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Soldiers In Petticoats
As you know, I cannot let a summer pass without doing a patriotic doll! I was looking through my folder of ideas, when my wee little sister Julie piped up.
“It’s the 100 year anniversary of women getting the vote in America!”
Voting! What could be more patriotic than that?
Thus begins the description for Hazel Twigg No. 130, Georgette the Suffragette. She’s this summer’s patriotic doll and you can see her adoption page HERE.
Georgette is a composition R&B (Arranbee) measuring 18″.
The minute I decided on a Suffragette, I knew what I wanted her to look like. I was going to use the dress that Rose wears when she comes onto the Titanic, except in white. But the Titanic sank in 1912, and the 19th amendment giving women the right to vote happened in 1920. No matter! There was precedent.
The vintage images I found had more of an A-line skirt, which was good, because I knew that I wanted her to have a petticoat, so I modified things to suit my needs.
Right on the heels of that, I knew what I wanted the title of this post to be, hence the need for that petticoat.
“Soldiers in Petticoats!” I crowed to Julie. “Do you know what that’s from?”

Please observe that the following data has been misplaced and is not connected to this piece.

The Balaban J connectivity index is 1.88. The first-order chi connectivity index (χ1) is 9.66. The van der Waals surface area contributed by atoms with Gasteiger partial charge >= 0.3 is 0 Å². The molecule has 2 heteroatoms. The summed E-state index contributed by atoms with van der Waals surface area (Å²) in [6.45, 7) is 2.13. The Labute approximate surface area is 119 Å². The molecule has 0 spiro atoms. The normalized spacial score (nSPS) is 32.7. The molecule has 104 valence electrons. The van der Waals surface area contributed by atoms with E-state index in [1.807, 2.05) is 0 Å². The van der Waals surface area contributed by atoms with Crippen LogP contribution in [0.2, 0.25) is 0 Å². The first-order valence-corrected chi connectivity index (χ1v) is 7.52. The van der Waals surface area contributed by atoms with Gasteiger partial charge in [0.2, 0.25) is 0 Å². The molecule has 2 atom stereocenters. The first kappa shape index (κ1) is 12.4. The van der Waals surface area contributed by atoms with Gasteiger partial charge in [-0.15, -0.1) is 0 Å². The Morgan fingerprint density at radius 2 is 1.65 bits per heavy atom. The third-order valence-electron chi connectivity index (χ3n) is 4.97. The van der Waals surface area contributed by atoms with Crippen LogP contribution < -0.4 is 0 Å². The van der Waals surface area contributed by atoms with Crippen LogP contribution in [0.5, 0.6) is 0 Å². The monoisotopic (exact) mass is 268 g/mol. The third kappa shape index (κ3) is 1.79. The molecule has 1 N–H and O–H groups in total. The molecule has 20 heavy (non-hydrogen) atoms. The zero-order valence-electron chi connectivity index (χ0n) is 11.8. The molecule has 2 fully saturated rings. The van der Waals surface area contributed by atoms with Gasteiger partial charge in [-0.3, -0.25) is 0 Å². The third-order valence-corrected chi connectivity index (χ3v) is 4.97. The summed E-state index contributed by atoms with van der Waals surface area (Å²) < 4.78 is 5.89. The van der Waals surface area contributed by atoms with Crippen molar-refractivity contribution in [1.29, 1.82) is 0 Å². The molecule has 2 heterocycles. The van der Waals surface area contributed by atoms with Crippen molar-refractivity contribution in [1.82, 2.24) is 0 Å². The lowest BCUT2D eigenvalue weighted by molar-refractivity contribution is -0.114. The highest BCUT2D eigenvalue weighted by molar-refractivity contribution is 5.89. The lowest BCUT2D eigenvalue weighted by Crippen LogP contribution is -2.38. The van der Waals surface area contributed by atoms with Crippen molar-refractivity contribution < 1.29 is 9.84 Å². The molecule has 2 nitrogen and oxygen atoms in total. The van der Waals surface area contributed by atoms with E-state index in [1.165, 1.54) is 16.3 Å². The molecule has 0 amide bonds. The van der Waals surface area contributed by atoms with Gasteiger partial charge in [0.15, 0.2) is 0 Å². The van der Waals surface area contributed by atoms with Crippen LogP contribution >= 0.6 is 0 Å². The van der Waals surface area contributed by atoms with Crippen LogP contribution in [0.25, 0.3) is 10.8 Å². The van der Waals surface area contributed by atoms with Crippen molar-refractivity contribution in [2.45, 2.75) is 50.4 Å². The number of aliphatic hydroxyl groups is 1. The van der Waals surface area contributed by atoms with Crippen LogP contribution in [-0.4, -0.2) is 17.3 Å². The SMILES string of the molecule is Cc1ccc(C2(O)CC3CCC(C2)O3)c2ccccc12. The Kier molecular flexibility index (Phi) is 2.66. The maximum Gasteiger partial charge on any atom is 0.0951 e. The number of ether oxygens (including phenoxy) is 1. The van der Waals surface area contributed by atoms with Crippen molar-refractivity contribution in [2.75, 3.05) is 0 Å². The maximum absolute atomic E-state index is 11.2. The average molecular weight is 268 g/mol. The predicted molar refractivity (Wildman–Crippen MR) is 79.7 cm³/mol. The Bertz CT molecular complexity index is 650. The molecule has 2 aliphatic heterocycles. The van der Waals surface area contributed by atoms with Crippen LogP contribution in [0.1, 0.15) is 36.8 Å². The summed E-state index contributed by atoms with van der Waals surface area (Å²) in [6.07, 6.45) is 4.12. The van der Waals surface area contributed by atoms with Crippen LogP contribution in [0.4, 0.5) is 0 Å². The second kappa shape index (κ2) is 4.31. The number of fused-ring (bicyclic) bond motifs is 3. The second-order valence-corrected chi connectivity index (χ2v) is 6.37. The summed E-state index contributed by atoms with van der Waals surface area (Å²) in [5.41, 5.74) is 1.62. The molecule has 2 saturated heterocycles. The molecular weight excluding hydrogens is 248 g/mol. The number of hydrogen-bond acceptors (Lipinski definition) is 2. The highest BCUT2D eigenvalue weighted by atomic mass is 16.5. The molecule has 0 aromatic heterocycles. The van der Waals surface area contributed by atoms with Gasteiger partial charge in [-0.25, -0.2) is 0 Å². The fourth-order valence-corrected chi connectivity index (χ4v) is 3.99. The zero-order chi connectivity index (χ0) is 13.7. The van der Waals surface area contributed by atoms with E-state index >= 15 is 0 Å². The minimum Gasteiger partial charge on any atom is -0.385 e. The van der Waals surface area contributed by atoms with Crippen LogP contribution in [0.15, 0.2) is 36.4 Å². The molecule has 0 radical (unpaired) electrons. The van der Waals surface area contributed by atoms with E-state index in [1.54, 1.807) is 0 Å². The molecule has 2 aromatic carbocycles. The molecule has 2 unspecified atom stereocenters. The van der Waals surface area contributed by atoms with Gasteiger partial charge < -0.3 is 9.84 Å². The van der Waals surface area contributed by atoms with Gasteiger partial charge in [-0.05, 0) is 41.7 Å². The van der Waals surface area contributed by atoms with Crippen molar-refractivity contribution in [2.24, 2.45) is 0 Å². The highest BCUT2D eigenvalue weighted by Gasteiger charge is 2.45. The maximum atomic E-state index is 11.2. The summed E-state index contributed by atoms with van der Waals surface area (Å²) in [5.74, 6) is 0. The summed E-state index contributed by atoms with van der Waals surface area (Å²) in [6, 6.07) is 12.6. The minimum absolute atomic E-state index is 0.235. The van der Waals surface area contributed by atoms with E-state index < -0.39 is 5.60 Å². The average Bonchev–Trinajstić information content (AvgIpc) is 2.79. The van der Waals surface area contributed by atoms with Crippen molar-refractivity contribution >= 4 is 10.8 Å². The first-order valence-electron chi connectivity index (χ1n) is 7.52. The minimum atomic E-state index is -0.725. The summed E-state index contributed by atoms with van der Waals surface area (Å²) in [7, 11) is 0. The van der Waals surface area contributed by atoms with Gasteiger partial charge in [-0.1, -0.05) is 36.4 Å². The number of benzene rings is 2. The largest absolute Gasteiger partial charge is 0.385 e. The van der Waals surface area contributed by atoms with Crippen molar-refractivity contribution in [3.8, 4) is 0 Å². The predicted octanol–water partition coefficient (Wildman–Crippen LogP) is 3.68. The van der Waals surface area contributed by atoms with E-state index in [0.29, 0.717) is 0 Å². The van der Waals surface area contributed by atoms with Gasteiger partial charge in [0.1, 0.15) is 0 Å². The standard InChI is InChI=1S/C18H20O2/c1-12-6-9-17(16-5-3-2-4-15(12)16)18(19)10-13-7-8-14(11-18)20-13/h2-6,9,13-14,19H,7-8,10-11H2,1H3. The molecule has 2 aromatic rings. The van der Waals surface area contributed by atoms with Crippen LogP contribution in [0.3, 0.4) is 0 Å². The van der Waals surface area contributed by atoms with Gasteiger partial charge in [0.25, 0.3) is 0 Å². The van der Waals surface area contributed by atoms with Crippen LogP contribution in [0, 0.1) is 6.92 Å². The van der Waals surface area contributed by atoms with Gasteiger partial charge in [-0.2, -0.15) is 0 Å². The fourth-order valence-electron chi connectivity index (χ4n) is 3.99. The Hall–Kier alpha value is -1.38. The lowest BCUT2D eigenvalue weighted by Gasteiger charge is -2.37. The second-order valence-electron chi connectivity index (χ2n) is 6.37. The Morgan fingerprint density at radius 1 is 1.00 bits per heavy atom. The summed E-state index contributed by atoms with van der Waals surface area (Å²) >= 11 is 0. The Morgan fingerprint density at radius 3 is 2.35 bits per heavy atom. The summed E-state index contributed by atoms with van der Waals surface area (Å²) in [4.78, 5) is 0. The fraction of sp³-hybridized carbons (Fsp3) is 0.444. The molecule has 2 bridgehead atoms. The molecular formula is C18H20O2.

“Um, no,” she replied.
No matter. I did! There are some musicals emblazoned in my mind and I can quote every lyric from every song. “Mary Poppins” is one of them. We had the record, the piano music book, everything. SISTER SUFFRAGETTE. So why the petticoat? It’s in the very first line! “We’re clearly soldiers in petti-coats! Dauntless crusaders for women’s votes!”
Luckily, our Suffragette would only need one outfit. However! I really, really wanted to get elaborate with her underclothes and finally make that corset I’ve been wanting to make. Here was my chance!
But when you get right down to doing it, the details become persnickety. I found an illustration that was PERFECT.
I was given permission by the lovely artist, Claire Hummel, to use her art. Not only is it visual, it gives lots of details right down to layers and what goes where. I was intrigued by the garter clip stocking holder thingies, and decided to add them to my doll. They’re white on white, but you can see them if you look closely.
I love how her corset turned out. The outer layer is from a sample of 100% silk upholstery fabric. I used zip ties for boning.
Finally, there’s the sash. I, um, embroidered it myself. It’s based on the original sash from back in the day pictured on the left.
Our little Pippi Longstocking was adopted by Beth N. of Nipomo, California. I believe this is her second! I could be wrong. It’s happened before. THANK YOU, Beth!
And with that, I leave you! I’m grateful to those ladies of long ago. I’m grateful for you! Know why? ‘Cause you’re my favorite.